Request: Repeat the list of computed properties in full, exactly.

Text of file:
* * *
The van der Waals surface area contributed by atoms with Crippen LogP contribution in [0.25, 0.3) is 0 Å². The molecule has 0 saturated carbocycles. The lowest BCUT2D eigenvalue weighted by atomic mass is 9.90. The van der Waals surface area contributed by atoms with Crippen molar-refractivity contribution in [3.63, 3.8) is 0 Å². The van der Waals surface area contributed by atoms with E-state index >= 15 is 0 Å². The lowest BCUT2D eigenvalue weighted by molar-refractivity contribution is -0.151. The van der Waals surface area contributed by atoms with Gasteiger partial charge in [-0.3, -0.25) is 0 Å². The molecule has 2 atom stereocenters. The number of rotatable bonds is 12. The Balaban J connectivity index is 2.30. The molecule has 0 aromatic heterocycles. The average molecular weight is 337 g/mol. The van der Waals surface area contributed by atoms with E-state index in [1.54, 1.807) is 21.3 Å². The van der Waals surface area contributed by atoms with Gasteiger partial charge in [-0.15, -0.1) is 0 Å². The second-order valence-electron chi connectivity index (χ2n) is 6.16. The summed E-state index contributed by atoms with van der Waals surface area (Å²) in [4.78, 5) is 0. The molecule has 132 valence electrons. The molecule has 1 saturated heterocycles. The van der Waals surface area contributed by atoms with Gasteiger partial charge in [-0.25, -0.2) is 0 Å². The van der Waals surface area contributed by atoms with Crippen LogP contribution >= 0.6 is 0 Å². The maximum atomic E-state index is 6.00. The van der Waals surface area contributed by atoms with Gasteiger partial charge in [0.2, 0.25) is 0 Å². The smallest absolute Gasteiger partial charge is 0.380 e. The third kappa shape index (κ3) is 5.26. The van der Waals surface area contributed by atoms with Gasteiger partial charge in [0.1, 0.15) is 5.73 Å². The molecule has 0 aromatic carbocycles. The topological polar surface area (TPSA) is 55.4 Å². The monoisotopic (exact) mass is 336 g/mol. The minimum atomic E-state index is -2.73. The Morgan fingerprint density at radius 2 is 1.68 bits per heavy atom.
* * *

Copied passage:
The van der Waals surface area contributed by atoms with Crippen LogP contribution in [0.25, 0.3) is 0 Å². The molecule has 0 saturated carbocycles. The lowest BCUT2D eigenvalue weighted by atomic mass is 9.90. The van der Waals surface area contributed by atoms with Crippen molar-refractivity contribution in [3.63, 3.8) is 0 Å². The van der Waals surface area contributed by atoms with E-state index >= 15 is 0 Å². The lowest BCUT2D eigenvalue weighted by molar-refractivity contribution is -0.151. The van der Waals surface area contributed by atoms with Gasteiger partial charge in [-0.3, -0.25) is 0 Å². The molecule has 2 atom stereocenters. The number of rotatable bonds is 12. The Balaban J connectivity index is 2.30. The molecule has 0 aromatic heterocycles. The average molecular weight is 337 g/mol. The van der Waals surface area contributed by atoms with E-state index in [1.54, 1.807) is 21.3 Å². The van der Waals surface area contributed by atoms with Gasteiger partial charge in [-0.15, -0.1) is 0 Å². The second-order valence-electron chi connectivity index (χ2n) is 6.16. The summed E-state index contributed by atoms with van der Waals surface area (Å²) in [4.78, 5) is 0. The molecule has 132 valence electrons. The molecule has 1 saturated heterocycles. The van der Waals surface area contributed by atoms with Gasteiger partial charge in [-0.25, -0.2) is 0 Å². The van der Waals surface area contributed by atoms with Crippen LogP contribution >= 0.6 is 0 Å². The maximum atomic E-state index is 6.00. The van der Waals surface area contributed by atoms with Gasteiger partial charge in [0.2, 0.25) is 0 Å². The smallest absolute Gasteiger partial charge is 0.380 e. The third kappa shape index (κ3) is 5.26. The van der Waals surface area contributed by atoms with Gasteiger partial charge in [0.1, 0.15) is 5.73 Å². The molecule has 0 aromatic carbocycles. The topological polar surface area (TPSA) is 55.4 Å². The monoisotopic (exact) mass is 336 g/mol. The minimum atomic E-state index is -2.73. The Morgan fingerprint density at radius 2 is 1.68 bits per heavy atom.